Millions of Americans will party their way into 2014, but some will end up stranded as car thieves take advantage of police distracted by drunk driving and other holiday mayhem.
According an analysis of Federal Bureau of Investigation data by the Highway Loss Data Institute of the Insurance Institute for Highway Safety, 4,380 vehicles were reported stolen in the U.S. on New Year’s Eve and New Year’s Day in 2012.
That’s a statistical blip against the more than 250 million registered vehicles in the U.S., but the likelihood of car theft is considerably higher in the hours when people are toasting Father Time and Baby New Year.
New Year’s Day was ranked the top holiday for vehicle theft last year, with 2,228 reported incidents, while New Year’s Eve ranked No. 3, with 2,152 reports, after Labor Day’s 2,158 cases. (Memorial Day, Halloween and Christmas Eve are three other holidays during which reported auto thefts topped 2,000 last year.)
June 1, July 23 and Aug. 1 were the only non-holiday days last year with more reported auto thefts than Jan. 1, 2012. But consider the characteristics of the New Year’s holiday. Celebrations don’t begin until the evening and often run well toward the following morning. It’s common, too, for cars of binge-drinking revelers to be left somewhere to be picked up the following day. In that sense, New Year’s Day and New Year’s Eve is one window of opportunity for thieves that overlaps two calendar days.
What kinds of cars are getting stolen? First, it’s important to note that the HLDI’s statistics are based on insured vehicles and registered auto-theft claims rather than the most commonly stolen vehicles, which tend to be clunkers. For example, Honda Accords and Civics from the 1990s were the most commonly stolen vehicles in the U.S. in 2012, followed by Ford and Chevrolet pickup trucks from the mid-2000s or earlier, according to the National Insurance Crime Bureau.
The HLDI says its list is more reflective of the most commonly targeted vehicles, which unsurprisingly means newer, pricier vehicles. In fact, none of HLDI’s top 10 most targeted vehicles are sedans. The most-targeted vehicles are pickup trucks and SUVs, and last year the Cadillac Escalade was knocked off the top spot by Ford’s F-250 crew cab pickup. It seems overall that thieves are gravitating toward workhorses rather than luxury SUVs. Check out the list:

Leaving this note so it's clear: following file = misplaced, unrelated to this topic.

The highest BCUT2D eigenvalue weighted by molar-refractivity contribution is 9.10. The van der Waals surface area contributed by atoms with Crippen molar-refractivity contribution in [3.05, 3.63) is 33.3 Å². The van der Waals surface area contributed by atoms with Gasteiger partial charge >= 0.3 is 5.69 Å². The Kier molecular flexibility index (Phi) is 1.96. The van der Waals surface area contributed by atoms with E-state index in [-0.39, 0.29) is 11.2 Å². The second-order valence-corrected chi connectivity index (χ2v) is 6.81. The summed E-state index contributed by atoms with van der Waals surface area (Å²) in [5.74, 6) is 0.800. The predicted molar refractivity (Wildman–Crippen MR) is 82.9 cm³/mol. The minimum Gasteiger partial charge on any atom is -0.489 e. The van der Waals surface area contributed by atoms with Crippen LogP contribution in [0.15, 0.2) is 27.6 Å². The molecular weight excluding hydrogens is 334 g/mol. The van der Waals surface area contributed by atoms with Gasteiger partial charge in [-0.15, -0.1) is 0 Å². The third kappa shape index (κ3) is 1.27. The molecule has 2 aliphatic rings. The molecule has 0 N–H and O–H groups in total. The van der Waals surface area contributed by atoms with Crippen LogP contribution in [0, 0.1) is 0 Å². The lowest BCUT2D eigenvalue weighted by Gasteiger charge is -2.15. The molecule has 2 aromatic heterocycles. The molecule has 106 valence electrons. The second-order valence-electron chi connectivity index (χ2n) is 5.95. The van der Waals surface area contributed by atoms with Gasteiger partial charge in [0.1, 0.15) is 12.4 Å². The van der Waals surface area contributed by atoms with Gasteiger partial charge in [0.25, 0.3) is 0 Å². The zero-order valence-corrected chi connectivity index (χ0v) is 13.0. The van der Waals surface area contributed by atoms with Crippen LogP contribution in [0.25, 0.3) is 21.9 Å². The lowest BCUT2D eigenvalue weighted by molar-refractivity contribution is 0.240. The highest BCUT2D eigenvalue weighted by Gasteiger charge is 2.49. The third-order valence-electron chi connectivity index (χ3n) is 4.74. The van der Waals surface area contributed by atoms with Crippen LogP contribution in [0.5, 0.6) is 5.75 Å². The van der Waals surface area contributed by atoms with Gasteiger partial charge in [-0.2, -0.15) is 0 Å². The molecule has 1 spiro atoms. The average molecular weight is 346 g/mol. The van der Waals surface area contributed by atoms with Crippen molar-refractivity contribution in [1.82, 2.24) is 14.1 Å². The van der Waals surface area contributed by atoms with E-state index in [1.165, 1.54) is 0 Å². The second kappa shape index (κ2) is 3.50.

1) Ford F-250 crew 4WD pickup
2) Chevrolet Silverado 1500 crew cab pickup
3) Chevrolet Avalanche 1500 crew cab pickup
4) GMC Sierra 1500 crew pickup
5) Ford F-350 crew cab 4WD pickup
6) Cadillac Escalade full sized luxury SUV
7) Chevrolet Suburban full-sized SUV
8) GMC Sierra 1500 extended cab
9) GMC Yukon SUV
10) Chevrolet Tahoe SUV
As you can see, General Motors Co. (NYSE:GM) divisions GMC and Chevrolet dominate the list. Also, the list shows thieves targeting the type of vehicles used by contractors, perhaps hoping to crib some extra loot in the form of tools. Meanwhile, only one luxury car, the Escalade, even makes it on the list, along with two full-sized SUVs. These are the kinds of vehicles that have greater value to crooks, whether they’re fencing them locally, sending them to lucrative used car markets abroad, or simply taking them apart and sending components into the black after-market.
GM would certainly like to see fewer of its vehicles making it on to this list. To that end the maker of Chevrolet, Buick, GMC and Cadillac has been rolling out in recent years more anti-theft features. This is one of the reason the HLDI says the Escalade fell from No. 1 on this list in 2011 to No. 6 last year. The latest GM vehicles to get enhanced anti-theft features are the coming versions of the two other GM vehicles on the HLDI list: the 2015 Chevrolet Tahoe and Suburban. They’re getting what the Escalade and other high-end GM vehicles already have, including a steering column lock that prevents tow-away theft, stronger door-lock cylinders and shields to prevent access from slim jims, and hidden compartments for stowing away gadgets that can entice break-ins if they’re lying in plain sight.
“We have engineered a layered approach to vehicle security,” Bill Biondo, head of General Motors’ global vehicle security division, said in announcing the move last week. The top layer of this security: GM’s OnStar program that can locate stolen GM vehicles and even remotely disable or slow them with coordination by pursuing law enforcers.
By the way, just because you might not drive a $65,000 Escalade or own a workhorse pickup truck filled with tools doesn’t mean you don’t have to worry about leaving your vehicle parked overnight in an alleyway near the location of your New Year’s party. Here’s the list of the most commonly stolen vehicles with or without insurance claims linked to their disappearances, according to the latest data from the NICB.
#1.) Honda Accord (model years 1990 to 1997)
#2.) Honda Civic (model years 1990 to 2000)
#3.) Ford F-Series pickups (model years 1997 and 1999 to 2008)
#4.) Chevrolet full sized pickups (model years 1992 to 1997, 1999 to 2001, 2003, 2004 and 2007)
#5.) Toyota Camry (model years 1989 to 1991)
#6.) Dodge Caravan (model years 1997 to 2003)
#7.) Dodge full-sized pickups (model years 2001 to 2005)
#8.) Acura Integra (model years 1994 to 1996)
#9.) Nissan Altima (model year 1997)
#10.) Nissan Maxima (model year 1996)